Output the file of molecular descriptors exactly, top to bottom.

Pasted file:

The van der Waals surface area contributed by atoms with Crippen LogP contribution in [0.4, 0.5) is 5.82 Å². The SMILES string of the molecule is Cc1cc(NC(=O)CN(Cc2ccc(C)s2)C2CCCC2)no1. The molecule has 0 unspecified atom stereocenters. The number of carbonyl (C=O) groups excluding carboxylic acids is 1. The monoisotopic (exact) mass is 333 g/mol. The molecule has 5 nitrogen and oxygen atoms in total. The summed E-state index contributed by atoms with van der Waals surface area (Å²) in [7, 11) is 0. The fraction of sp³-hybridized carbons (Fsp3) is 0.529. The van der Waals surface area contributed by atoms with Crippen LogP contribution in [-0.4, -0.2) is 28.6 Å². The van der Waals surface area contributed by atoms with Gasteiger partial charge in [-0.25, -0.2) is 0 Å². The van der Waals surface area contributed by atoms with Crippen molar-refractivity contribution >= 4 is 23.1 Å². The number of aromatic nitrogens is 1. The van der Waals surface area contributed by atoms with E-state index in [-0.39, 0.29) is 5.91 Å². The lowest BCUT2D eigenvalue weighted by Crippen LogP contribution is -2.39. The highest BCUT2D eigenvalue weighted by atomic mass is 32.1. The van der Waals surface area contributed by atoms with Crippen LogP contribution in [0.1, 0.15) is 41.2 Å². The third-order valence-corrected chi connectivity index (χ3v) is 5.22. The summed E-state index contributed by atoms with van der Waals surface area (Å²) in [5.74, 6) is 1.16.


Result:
The van der Waals surface area contributed by atoms with Crippen LogP contribution in [0.4, 0.5) is 5.82 Å². The SMILES string of the molecule is Cc1cc(NC(=O)CN(Cc2ccc(C)s2)C2CCCC2)no1. The molecule has 0 unspecified atom stereocenters. The number of carbonyl (C=O) groups excluding carboxylic acids is 1. The monoisotopic (exact) mass is 333 g/mol. The molecule has 5 nitrogen and oxygen atoms in total. The summed E-state index contributed by atoms with van der Waals surface area (Å²) in [7, 11) is 0. The fraction of sp³-hybridized carbons (Fsp3) is 0.529. The van der Waals surface area contributed by atoms with Crippen LogP contribution in [-0.4, -0.2) is 28.6 Å². The van der Waals surface area contributed by atoms with Gasteiger partial charge in [-0.25, -0.2) is 0 Å². The van der Waals surface area contributed by atoms with Crippen molar-refractivity contribution >= 4 is 23.1 Å². The number of aromatic nitrogens is 1. The van der Waals surface area contributed by atoms with E-state index in [-0.39, 0.29) is 5.91 Å². The lowest BCUT2D eigenvalue weighted by Crippen LogP contribution is -2.39. The highest BCUT2D eigenvalue weighted by atomic mass is 32.1. The van der Waals surface area contributed by atoms with Crippen LogP contribution in [0.1, 0.15) is 41.2 Å². The third-order valence-corrected chi connectivity index (χ3v) is 5.22. The summed E-state index contributed by atoms with van der Waals surface area (Å²) in [5.74, 6) is 1.16.